Reel Girl’s to read and watch list

I’m compiling your suggestions in one post. This is a list of what I have NOT seen or read. I will add to it as you do and remove when I officially rate. If you don’t see your suggestions included here, they are elsewhere on Reel Girl already reviewed. To check those, in “categories” click: Reel Girl recommends, Most girlpower, or GGG. Keep the suggestions coming!


Imogene’s Last Stand

Once Upon A Heroine: 450 Books for Girls to Love

Lets Hear it for the Girls: 375 Great Books for Readers 2-14

Sadie and the Snowman

The Twelve Dancing Princesses

Words In The Dust

Millie Gets the Mail


DragonSong and DragonSinger by Anne McCaffrey

Dragon Slippers by Jessica George

Dealing With Dragons

The Kane Chronicles by Rick Riordan: The Red Pyramid, The Throne of Fire, and Serpent’s Shadow

The Melendy Family: The Saturdays, The 4 Story Mistake, Then There Were Five, and Spiderweb for Two

Don’t Bet on the Prince: Contemporary Feminist Fairy Tales in North American and England

The Maid of the North: Feminist Folk Tales from Around the World

Sophia and the Heartmender


Adventure Time

My Life As a Teenage Robot

Atomic Betty

Avatar: Legend of Korra


The Mighty B



Nim’s Island

Fly Away Home

The Secret Garden

Anne of Green Gables

Tinker Bell

The Voyage of the Dawn Treader

Nancy Drew

National Velvet

Kit Kittredge: An American Girl

Samantha: An American Girl Holiday

The Fox and the Child

Where the Lilies Bloom


Hoodwinked Too! Hood vs. Evil

Kit Kittredge: An American Girl


Princess Mononoke

Spy Kids

Howl’s Moving Castle

Anne of Green Gables

30 thoughts on “Reel Girl’s to read and watch list

  1. I would recommend having a look at the following young adult fiction by Chris Wooding:
    Poison – A young girl by the name of Poison goes to rescue her kidnapped baby sister from the Phaerie Realm.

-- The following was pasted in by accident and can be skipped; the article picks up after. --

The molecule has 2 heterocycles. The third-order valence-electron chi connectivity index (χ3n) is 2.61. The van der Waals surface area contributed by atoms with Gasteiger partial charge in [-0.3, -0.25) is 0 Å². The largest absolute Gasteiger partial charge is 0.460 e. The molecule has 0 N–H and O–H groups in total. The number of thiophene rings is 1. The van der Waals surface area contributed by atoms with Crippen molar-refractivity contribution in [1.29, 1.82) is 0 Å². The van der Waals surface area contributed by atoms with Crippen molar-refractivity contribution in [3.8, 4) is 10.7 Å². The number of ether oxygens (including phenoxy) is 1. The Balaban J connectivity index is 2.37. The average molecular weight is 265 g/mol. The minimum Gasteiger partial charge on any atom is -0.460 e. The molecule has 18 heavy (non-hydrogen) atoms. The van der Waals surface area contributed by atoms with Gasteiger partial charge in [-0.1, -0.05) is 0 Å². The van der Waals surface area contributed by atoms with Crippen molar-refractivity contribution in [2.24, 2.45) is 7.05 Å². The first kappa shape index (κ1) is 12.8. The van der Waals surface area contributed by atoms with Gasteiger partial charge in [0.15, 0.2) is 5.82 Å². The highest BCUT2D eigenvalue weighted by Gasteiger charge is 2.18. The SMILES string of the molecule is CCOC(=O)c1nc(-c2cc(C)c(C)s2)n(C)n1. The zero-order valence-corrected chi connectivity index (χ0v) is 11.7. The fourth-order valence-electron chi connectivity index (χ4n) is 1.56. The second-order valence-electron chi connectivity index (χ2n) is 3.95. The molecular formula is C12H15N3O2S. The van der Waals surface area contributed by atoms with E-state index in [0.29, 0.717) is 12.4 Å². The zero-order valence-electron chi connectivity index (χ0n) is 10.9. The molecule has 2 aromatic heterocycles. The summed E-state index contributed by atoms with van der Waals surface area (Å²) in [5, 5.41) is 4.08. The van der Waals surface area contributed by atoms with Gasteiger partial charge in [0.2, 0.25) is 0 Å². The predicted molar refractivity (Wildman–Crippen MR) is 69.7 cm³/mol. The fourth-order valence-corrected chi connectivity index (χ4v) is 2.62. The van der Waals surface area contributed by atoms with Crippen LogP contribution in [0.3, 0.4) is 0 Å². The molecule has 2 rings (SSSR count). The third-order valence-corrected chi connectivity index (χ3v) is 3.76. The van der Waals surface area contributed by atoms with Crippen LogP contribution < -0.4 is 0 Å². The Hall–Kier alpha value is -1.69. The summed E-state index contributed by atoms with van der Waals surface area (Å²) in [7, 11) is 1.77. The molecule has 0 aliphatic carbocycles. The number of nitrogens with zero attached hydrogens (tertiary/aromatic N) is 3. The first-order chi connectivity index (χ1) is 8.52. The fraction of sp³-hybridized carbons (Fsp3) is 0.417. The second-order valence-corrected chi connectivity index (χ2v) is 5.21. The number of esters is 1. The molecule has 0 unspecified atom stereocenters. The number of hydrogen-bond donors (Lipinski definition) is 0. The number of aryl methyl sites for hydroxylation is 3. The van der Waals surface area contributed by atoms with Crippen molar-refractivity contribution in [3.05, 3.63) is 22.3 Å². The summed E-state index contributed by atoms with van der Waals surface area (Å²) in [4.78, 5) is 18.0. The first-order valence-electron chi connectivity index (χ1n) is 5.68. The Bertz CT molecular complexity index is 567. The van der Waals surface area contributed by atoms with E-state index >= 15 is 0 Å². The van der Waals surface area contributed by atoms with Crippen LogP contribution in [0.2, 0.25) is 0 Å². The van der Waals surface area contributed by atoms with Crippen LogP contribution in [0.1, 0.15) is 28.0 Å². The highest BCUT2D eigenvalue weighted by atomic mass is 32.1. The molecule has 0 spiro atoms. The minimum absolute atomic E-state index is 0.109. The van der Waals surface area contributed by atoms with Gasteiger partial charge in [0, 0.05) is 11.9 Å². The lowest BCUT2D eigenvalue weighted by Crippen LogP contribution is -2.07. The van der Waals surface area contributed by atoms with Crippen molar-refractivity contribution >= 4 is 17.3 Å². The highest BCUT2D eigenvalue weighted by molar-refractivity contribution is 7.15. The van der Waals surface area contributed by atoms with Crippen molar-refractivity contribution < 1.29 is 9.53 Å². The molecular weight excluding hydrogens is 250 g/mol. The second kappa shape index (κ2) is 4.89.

Velocity – Two best friends compete in a set of extremely deadly rallies.

    As you may be able to tell, summarizing is not my strongest suit.

  2. Hi! The 3rd season of Legend of Korra started last Friday, and it has some great moments of the female characters modeling strong female friendships. A male character dates both the main character Korra, and the other girl in her group (an engineering genius), and they talk about it, with no weirdness, fighting, jealousy, anything. They just laugh at the guy for being awkward around them. I am actually about to cry thinking about it, haha.

  3. Thank you for the blog… I read it regularly and it provides a great look on media and feminism 🙂
    A comic my 12 year old daughter has been in love with for over 2 years is Bad Machinery by John Allison. A mystery theme with fantastic young girls (and boys) that provides really fair and fun views of the kids. I thoroughly recommend it… Funny, interesting, well drawn and great for girls…

  4. Hi from Finland,

    and first of all thanks for the amazing blog. You have inspired me in so many ways to finish my thesis about the representation of women in media and particularly in advertising (I study visual communications).

    The other thing was to recommend two amazing, adventurous, powerful fantasy girl protagonists: Sabriel and Lirael in book series by Australian Grath Nix, featuring three books named after the heroines: Sabriel, Lirael and Abhorsen (which is their profession, could consider them as wizards of some sort).

    It has been at least ten years since I have read these books, so I am not 100% certain about the little details, but the main character in all of them is a gril, who has a boy as a companion but it’s usually she who saves him, not the other way around. All in all, I think Sabriel and Lirael could be great role models for your oldest daughter. If I remember right, in the first book Sabriel is somehing between 15-20yrs old, and Lirael is in her twenties in the second and third book. It’s not a children’s book series, but you could give it a try and decide if your oldest would like them as much as I did when I was 12.

    These are certainly one of the best and most interesting fantasy series I have ever read, something truly magical and DIFFERENT from all the other books I have read. (And yeah, I dug up the plot summary last night as I couldn’t sleep and got chills. Because it was still. So. Awesome.)

    So thank you and I’ll be reading your blog in the future for sure. (And I am sorry if I remember wrong and the books turn out to be horribly sexsist!) And merry Christmas already!